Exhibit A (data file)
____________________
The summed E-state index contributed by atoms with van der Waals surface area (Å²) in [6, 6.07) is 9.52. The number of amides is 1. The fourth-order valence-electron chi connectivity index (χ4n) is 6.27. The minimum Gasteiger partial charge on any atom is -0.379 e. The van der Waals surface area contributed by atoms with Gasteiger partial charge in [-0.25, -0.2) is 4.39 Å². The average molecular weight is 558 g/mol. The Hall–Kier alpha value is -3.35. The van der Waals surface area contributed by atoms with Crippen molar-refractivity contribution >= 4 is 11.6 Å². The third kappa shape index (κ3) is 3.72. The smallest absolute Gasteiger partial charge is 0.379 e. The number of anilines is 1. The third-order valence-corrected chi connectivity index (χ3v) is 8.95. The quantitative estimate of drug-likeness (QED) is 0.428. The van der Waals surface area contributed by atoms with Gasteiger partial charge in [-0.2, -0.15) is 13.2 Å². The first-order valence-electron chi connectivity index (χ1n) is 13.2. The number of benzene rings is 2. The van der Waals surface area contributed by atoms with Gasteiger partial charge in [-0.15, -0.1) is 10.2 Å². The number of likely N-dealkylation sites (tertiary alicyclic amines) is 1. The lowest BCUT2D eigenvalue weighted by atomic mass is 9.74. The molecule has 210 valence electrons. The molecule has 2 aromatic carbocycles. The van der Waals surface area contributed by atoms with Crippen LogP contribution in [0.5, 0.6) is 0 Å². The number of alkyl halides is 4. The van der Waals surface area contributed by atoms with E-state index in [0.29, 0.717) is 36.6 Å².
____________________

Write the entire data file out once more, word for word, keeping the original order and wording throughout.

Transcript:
The summed E-state index contributed by atoms with van der Waals surface area (Å²) in [6, 6.07) is 9.52. The number of amides is 1. The fourth-order valence-electron chi connectivity index (χ4n) is 6.27. The minimum Gasteiger partial charge on any atom is -0.379 e. The van der Waals surface area contributed by atoms with Gasteiger partial charge in [-0.25, -0.2) is 4.39 Å². The average molecular weight is 558 g/mol. The Hall–Kier alpha value is -3.35. The van der Waals surface area contributed by atoms with Crippen molar-refractivity contribution >= 4 is 11.6 Å². The third kappa shape index (κ3) is 3.72. The smallest absolute Gasteiger partial charge is 0.379 e. The number of anilines is 1. The third-order valence-corrected chi connectivity index (χ3v) is 8.95. The quantitative estimate of drug-likeness (QED) is 0.428. The van der Waals surface area contributed by atoms with Gasteiger partial charge in [-0.2, -0.15) is 13.2 Å². The first-order valence-electron chi connectivity index (χ1n) is 13.2. The number of benzene rings is 2. The van der Waals surface area contributed by atoms with Gasteiger partial charge in [-0.15, -0.1) is 10.2 Å². The number of likely N-dealkylation sites (tertiary alicyclic amines) is 1. The lowest BCUT2D eigenvalue weighted by atomic mass is 9.74. The molecule has 210 valence electrons. The molecule has 2 aromatic carbocycles. The van der Waals surface area contributed by atoms with Crippen LogP contribution in [0.5, 0.6) is 0 Å². The number of alkyl halides is 4. The van der Waals surface area contributed by atoms with E-state index in [0.29, 0.717) is 36.6 Å².